This morning, Microsoft detailed plans to push their Bing apps, like Weather, Finance, Food, News, to the MSN branding. Microsoft started this process some time ago when they first ditched 'Bing' in the name of those apps, and instead kept them with just their category-generic names.

During the Microsoft #moreLumia event last week, I showed you folks how the Microsoft Weather app and Lumia Denim play nicer together. Specifically, Glance gets what look to be third-party app support, letting other Lock screen apps appear on the Glance screen (see it above on a Lumia 830).

I also dug deeper into the Weather app as it is called 'Weather beta' in the app listing. This section is where I first noticed the 'MSN Weather' name pop up as seen in the About section of the app.

Indeed, Weather is jumping to MSN Weather branding in the coming months. The good news is that visually the Weather app is no different from the current form. In fact, without the Glance information you could not tell the difference. The only reason I point this out is personally, I am on the fence about the whole 'MSN' thing, which to me looks like a dead brand, one that was never really successful. I am not convinced that bringing back MSN, or giving it another push, is going to change anything.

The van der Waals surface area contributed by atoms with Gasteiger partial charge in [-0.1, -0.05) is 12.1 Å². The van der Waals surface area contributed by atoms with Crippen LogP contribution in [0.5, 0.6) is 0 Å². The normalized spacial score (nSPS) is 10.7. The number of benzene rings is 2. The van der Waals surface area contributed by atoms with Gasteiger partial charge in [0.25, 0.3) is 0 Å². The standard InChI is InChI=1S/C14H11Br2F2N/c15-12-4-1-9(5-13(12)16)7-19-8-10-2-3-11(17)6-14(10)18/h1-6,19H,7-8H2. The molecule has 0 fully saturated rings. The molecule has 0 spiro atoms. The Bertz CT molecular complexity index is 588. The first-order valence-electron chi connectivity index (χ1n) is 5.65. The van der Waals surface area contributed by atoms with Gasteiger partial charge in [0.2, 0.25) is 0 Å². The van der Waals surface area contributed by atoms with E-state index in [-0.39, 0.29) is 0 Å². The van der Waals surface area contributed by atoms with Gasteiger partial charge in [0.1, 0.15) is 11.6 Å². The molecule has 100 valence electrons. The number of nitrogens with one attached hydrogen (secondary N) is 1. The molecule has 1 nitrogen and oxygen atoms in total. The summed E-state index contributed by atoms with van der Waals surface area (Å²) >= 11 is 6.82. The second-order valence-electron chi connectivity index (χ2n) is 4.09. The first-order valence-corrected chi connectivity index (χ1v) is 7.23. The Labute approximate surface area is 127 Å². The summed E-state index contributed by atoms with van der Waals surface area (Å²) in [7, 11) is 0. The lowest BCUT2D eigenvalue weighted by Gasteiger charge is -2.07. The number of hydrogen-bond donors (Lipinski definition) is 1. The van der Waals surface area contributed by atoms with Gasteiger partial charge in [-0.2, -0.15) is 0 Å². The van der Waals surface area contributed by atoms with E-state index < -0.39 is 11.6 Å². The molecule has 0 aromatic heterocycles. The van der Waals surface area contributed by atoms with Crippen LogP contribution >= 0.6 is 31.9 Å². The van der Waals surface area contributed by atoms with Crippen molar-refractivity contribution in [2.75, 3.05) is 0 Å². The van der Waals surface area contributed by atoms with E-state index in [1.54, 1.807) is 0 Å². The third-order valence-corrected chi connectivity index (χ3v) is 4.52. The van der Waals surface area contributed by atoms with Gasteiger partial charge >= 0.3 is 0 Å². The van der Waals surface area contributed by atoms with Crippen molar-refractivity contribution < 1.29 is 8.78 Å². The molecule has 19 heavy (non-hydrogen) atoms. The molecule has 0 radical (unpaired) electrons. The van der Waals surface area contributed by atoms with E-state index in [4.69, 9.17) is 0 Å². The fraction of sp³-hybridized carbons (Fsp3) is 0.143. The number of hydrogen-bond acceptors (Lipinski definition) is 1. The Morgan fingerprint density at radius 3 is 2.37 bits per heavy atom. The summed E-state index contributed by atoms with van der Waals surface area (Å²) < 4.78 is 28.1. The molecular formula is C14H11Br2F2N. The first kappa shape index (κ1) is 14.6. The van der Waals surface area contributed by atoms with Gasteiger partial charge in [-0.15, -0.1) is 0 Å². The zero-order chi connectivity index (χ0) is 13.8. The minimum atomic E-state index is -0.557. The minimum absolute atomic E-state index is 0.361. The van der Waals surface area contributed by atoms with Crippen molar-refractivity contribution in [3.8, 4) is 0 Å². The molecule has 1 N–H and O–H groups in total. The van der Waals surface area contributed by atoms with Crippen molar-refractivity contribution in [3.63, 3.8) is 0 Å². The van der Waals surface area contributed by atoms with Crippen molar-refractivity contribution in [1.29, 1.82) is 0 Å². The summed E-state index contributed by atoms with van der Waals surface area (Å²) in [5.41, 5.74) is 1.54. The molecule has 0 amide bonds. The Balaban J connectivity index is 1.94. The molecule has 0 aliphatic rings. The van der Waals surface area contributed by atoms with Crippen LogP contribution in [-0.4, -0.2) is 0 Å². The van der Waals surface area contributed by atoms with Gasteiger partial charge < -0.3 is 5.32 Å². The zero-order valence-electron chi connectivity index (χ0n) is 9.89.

Big app updates in the fall?

As a Windows Phone specialist, something I am interested in is whether this new MSN Weather app is compiled as a pure 8.1 app instead of the current Windows Phone 8.0 version compatible with 8.1. In case you do not know, one of the issues in performance differences between apps on Windows Phone is if they are built as 8.1 apps or not, including support for 'fast resume.' Steve Litchfield over at AAWP did a nice write-up explaining the problem – and how it is solvable by devs going forward.

My informed hunch is that Microsoft – and their big-ticket partners like Instagram and Twitter – are holding back on true Windows Phone 8.1 apps until the majority of users are on Windows Phone 8.1 and Lumia Cyan. The marker for that is getting close as last month's AdDuplex numbers show that nearly 1/4 of users are now 8.1. By late September, when the new Lumia 730 and Lumia 830 are expected to launch, that number should be approaching 50% or more (my guesstimate).

Heck, if you look close enough in some photos, you can even see hints of forthcoming apps.

The problem with pulling the trigger too early is that app developers risk alienating the majority of their customers. Alternatively, maintaining two versions of the same app (8.0 and one for 8.1) is far from ideal either. Microsoft is having a hard enough time getting companies to support one app, asking them to do two is pushing it. However, there is a lot of incentive for companies to wait and do everything in 8.1, as it also means Universal apps for the Windows Store is more of a reality.

Wrapping it up, my intuition tells me that once these new phones hit later this month, and Windows Phone 8.1 becomes more of a reality for users, Windows Phone customers are going to see some excellent changes going forward. Hope springs eternal.